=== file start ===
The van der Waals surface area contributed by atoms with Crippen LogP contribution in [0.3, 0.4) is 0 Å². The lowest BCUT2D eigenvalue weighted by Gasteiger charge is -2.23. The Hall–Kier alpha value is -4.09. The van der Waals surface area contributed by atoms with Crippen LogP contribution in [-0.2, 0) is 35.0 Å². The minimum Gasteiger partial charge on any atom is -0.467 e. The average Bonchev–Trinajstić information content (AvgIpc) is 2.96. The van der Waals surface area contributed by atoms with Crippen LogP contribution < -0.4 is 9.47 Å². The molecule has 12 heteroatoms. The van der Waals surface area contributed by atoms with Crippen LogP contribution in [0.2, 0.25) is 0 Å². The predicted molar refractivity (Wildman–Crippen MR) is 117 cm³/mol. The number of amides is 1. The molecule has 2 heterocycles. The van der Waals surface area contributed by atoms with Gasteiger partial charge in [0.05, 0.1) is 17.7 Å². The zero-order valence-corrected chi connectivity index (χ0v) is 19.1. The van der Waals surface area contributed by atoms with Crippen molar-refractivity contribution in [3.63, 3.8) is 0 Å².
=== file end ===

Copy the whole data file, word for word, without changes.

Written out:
The van der Waals surface area contributed by atoms with Crippen LogP contribution in [0.3, 0.4) is 0 Å². The lowest BCUT2D eigenvalue weighted by Gasteiger charge is -2.23. The Hall–Kier alpha value is -4.09. The van der Waals surface area contributed by atoms with Crippen LogP contribution in [-0.2, 0) is 35.0 Å². The minimum Gasteiger partial charge on any atom is -0.467 e. The average Bonchev–Trinajstić information content (AvgIpc) is 2.96. The van der Waals surface area contributed by atoms with Crippen LogP contribution < -0.4 is 9.47 Å². The molecule has 12 heteroatoms. The van der Waals surface area contributed by atoms with Crippen LogP contribution in [0.2, 0.25) is 0 Å². The predicted molar refractivity (Wildman–Crippen MR) is 117 cm³/mol. The number of amides is 1. The molecule has 2 heterocycles. The van der Waals surface area contributed by atoms with Gasteiger partial charge in [0.05, 0.1) is 17.7 Å². The zero-order valence-corrected chi connectivity index (χ0v) is 19.1. The van der Waals surface area contributed by atoms with Crippen molar-refractivity contribution in [3.63, 3.8) is 0 Å².